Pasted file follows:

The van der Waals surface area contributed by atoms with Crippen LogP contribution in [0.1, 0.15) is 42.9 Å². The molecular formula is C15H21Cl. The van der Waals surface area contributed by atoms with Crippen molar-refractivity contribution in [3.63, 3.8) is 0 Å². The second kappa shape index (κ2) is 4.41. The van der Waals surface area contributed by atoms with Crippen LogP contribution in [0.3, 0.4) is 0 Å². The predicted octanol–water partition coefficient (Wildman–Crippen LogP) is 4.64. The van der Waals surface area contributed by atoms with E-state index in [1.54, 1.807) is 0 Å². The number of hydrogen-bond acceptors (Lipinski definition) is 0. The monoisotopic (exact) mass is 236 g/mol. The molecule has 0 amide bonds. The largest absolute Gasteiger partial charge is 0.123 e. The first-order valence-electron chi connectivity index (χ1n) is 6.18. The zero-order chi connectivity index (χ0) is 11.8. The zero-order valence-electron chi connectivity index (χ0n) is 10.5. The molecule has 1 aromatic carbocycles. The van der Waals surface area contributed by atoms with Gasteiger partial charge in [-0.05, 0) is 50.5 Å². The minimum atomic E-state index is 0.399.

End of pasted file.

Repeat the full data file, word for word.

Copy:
The van der Waals surface area contributed by atoms with Crippen LogP contribution in [0.1, 0.15) is 42.9 Å². The molecular formula is C15H21Cl. The van der Waals surface area contributed by atoms with Crippen molar-refractivity contribution in [3.63, 3.8) is 0 Å². The second kappa shape index (κ2) is 4.41. The van der Waals surface area contributed by atoms with Crippen LogP contribution in [0.3, 0.4) is 0 Å². The predicted octanol–water partition coefficient (Wildman–Crippen LogP) is 4.64. The van der Waals surface area contributed by atoms with E-state index in [1.54, 1.807) is 0 Å². The number of hydrogen-bond acceptors (Lipinski definition) is 0. The monoisotopic (exact) mass is 236 g/mol. The molecule has 0 amide bonds. The largest absolute Gasteiger partial charge is 0.123 e. The first-order valence-electron chi connectivity index (χ1n) is 6.18. The zero-order chi connectivity index (χ0) is 11.8. The zero-order valence-electron chi connectivity index (χ0n) is 10.5. The molecule has 1 aromatic carbocycles. The van der Waals surface area contributed by atoms with Gasteiger partial charge in [-0.05, 0) is 50.5 Å². The minimum atomic E-state index is 0.399.